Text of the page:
Kristin Schwarze and her 4-year-old daughter, Clare, have spent most of their time indoors or in their Shoreview yard since the coronavirus pandemic hit Minnesota.
“We’re pretty good at staying at home,” Schwarze said, laughing.
But their family isolation was interrupted over the weekend when they found a baby cottontail rabbit.
“[We] had a lot of adventures with it,” she said. “It wasn't very afraid of us and hung out pretty close to where we were raking.”
It hid in their fence and in their garage — Schwarze and her husband had to put on work gloves to get it out.
“Then it ran into a window well for an egress window,” Schwarze said.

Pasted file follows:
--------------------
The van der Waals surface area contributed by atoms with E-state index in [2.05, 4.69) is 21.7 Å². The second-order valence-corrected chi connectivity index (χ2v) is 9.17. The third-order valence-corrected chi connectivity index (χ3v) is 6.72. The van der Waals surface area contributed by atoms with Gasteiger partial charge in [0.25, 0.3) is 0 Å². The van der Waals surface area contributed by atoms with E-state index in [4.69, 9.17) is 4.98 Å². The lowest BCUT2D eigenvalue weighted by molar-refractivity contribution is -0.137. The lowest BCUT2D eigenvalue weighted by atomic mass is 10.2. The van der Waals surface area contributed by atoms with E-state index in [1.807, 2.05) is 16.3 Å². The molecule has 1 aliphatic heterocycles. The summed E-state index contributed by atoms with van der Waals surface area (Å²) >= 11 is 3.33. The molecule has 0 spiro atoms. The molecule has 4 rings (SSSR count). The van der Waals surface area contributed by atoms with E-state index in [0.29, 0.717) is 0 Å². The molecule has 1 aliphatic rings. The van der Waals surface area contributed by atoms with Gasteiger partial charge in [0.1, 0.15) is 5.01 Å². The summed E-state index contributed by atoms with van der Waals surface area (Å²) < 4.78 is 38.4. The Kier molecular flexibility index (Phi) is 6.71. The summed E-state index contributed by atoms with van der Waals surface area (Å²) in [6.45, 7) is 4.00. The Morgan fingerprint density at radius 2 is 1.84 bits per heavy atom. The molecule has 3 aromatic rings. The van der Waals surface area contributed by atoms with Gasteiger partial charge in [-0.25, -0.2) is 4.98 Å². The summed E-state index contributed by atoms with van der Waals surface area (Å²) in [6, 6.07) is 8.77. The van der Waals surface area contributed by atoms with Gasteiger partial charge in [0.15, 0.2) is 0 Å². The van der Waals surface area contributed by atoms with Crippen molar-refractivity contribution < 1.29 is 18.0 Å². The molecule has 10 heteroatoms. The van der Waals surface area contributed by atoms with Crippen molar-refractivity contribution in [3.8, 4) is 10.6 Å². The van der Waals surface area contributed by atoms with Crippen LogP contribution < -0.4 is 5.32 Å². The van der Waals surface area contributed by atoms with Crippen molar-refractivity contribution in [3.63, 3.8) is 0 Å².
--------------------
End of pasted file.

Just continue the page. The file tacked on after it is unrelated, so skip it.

“We had to rescue it out of there because it’s pretty deep and it could not have climbed out.”
While a bit of a nuisance at times, it gave Clare a chance to see a baby bunny up close. (I tried getting Clare on the phone to answer questions, but only heard her replies of “No!” to her mother.)
But according to her mom, Clare liked seeing the fluffy critter.
“She was pretty hands off which we were thankful for,” Schwarze said. “She doesn’t want to pet them or hold them, which is good.”
Seeing animals in the yard or while out in Shoreview isn’t new for the Schwarzes, but being homebound amid the COVID-19 outbreak has given outside life new meaning.
“I think we're very attuned to any life outside the house,” Schwarze said. “We've been noticing all of the birds more and noticing our neighbors walk by more. We're just definitely more in tune with our neighborhood since we haven't been leaving our yard very often.”
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